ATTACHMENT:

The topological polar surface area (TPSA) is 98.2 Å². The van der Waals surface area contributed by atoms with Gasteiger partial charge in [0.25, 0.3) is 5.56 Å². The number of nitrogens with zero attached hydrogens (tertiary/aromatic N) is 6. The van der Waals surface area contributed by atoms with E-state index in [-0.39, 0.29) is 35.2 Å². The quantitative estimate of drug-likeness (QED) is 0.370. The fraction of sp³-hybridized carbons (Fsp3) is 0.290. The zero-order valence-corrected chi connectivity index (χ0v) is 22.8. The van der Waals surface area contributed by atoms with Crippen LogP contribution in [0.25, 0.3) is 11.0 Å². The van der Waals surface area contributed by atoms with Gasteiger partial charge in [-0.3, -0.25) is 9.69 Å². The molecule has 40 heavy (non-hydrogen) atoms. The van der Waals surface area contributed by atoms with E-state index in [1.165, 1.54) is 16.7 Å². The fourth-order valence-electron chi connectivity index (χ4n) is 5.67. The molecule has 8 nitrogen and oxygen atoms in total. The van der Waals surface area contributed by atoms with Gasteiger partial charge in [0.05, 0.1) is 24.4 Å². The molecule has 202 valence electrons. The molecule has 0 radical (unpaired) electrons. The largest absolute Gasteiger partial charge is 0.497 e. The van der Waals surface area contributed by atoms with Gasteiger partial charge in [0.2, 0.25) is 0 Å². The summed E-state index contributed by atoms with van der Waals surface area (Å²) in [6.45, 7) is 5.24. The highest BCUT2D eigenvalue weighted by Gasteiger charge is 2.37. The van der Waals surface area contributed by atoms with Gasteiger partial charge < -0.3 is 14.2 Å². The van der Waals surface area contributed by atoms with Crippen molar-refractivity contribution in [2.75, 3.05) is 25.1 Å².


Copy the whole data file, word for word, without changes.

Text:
The topological polar surface area (TPSA) is 98.2 Å². The van der Waals surface area contributed by atoms with Gasteiger partial charge in [0.25, 0.3) is 5.56 Å². The number of nitrogens with zero attached hydrogens (tertiary/aromatic N) is 6. The van der Waals surface area contributed by atoms with E-state index in [-0.39, 0.29) is 35.2 Å². The quantitative estimate of drug-likeness (QED) is 0.370. The fraction of sp³-hybridized carbons (Fsp3) is 0.290. The zero-order valence-corrected chi connectivity index (χ0v) is 22.8. The van der Waals surface area contributed by atoms with Crippen LogP contribution in [0.25, 0.3) is 11.0 Å². The van der Waals surface area contributed by atoms with Gasteiger partial charge in [-0.3, -0.25) is 9.69 Å². The molecule has 40 heavy (non-hydrogen) atoms. The van der Waals surface area contributed by atoms with E-state index in [1.165, 1.54) is 16.7 Å². The fourth-order valence-electron chi connectivity index (χ4n) is 5.67. The molecule has 8 nitrogen and oxygen atoms in total. The van der Waals surface area contributed by atoms with Gasteiger partial charge in [0.05, 0.1) is 24.4 Å². The molecule has 202 valence electrons. The molecule has 0 radical (unpaired) electrons. The largest absolute Gasteiger partial charge is 0.497 e. The van der Waals surface area contributed by atoms with Gasteiger partial charge in [0.2, 0.25) is 0 Å². The summed E-state index contributed by atoms with van der Waals surface area (Å²) in [6.45, 7) is 5.24. The highest BCUT2D eigenvalue weighted by Gasteiger charge is 2.37. The van der Waals surface area contributed by atoms with Gasteiger partial charge < -0.3 is 14.2 Å². The van der Waals surface area contributed by atoms with Crippen molar-refractivity contribution in [2.75, 3.05) is 25.1 Å².